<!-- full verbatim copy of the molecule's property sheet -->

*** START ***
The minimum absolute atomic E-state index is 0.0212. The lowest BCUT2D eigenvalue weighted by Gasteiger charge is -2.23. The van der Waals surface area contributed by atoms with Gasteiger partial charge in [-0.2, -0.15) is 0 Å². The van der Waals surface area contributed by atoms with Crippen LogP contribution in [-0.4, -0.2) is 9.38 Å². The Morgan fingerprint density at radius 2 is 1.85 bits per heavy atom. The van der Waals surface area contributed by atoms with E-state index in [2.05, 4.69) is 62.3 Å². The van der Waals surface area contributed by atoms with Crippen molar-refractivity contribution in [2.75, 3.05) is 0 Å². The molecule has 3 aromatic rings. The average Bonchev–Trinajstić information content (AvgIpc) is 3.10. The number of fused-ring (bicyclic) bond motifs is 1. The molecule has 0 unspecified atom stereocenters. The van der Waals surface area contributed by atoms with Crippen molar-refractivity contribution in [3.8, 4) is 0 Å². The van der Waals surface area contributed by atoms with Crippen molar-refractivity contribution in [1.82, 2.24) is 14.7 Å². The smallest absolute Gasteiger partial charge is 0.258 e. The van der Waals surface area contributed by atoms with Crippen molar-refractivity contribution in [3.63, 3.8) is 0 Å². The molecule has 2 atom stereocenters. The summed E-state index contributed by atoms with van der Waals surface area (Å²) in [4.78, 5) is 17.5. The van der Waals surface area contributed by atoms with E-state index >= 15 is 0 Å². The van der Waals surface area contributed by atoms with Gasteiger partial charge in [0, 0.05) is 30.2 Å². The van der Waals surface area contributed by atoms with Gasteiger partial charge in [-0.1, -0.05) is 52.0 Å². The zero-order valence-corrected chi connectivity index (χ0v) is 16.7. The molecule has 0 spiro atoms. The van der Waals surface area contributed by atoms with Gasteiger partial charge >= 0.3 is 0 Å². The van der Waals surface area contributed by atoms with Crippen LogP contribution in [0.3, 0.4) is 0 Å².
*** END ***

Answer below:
The minimum absolute atomic E-state index is 0.0212. The lowest BCUT2D eigenvalue weighted by Gasteiger charge is -2.23. The van der Waals surface area contributed by atoms with Gasteiger partial charge in [-0.2, -0.15) is 0 Å². The van der Waals surface area contributed by atoms with Crippen LogP contribution in [-0.4, -0.2) is 9.38 Å². The Morgan fingerprint density at radius 2 is 1.85 bits per heavy atom. The van der Waals surface area contributed by atoms with E-state index in [2.05, 4.69) is 62.3 Å². The van der Waals surface area contributed by atoms with Crippen molar-refractivity contribution in [2.75, 3.05) is 0 Å². The molecule has 3 aromatic rings. The average Bonchev–Trinajstić information content (AvgIpc) is 3.10. The number of fused-ring (bicyclic) bond motifs is 1. The molecule has 0 unspecified atom stereocenters. The van der Waals surface area contributed by atoms with Crippen molar-refractivity contribution in [3.8, 4) is 0 Å². The van der Waals surface area contributed by atoms with Crippen molar-refractivity contribution in [1.82, 2.24) is 14.7 Å². The smallest absolute Gasteiger partial charge is 0.258 e. The van der Waals surface area contributed by atoms with Crippen molar-refractivity contribution in [3.63, 3.8) is 0 Å². The molecule has 2 atom stereocenters. The summed E-state index contributed by atoms with van der Waals surface area (Å²) in [4.78, 5) is 17.5. The van der Waals surface area contributed by atoms with E-state index >= 15 is 0 Å². The van der Waals surface area contributed by atoms with Gasteiger partial charge in [0, 0.05) is 30.2 Å². The van der Waals surface area contributed by atoms with Gasteiger partial charge in [-0.1, -0.05) is 52.0 Å². The zero-order valence-corrected chi connectivity index (χ0v) is 16.7. The molecule has 0 spiro atoms. The van der Waals surface area contributed by atoms with Gasteiger partial charge >= 0.3 is 0 Å². The van der Waals surface area contributed by atoms with Crippen LogP contribution in [0.3, 0.4) is 0 Å².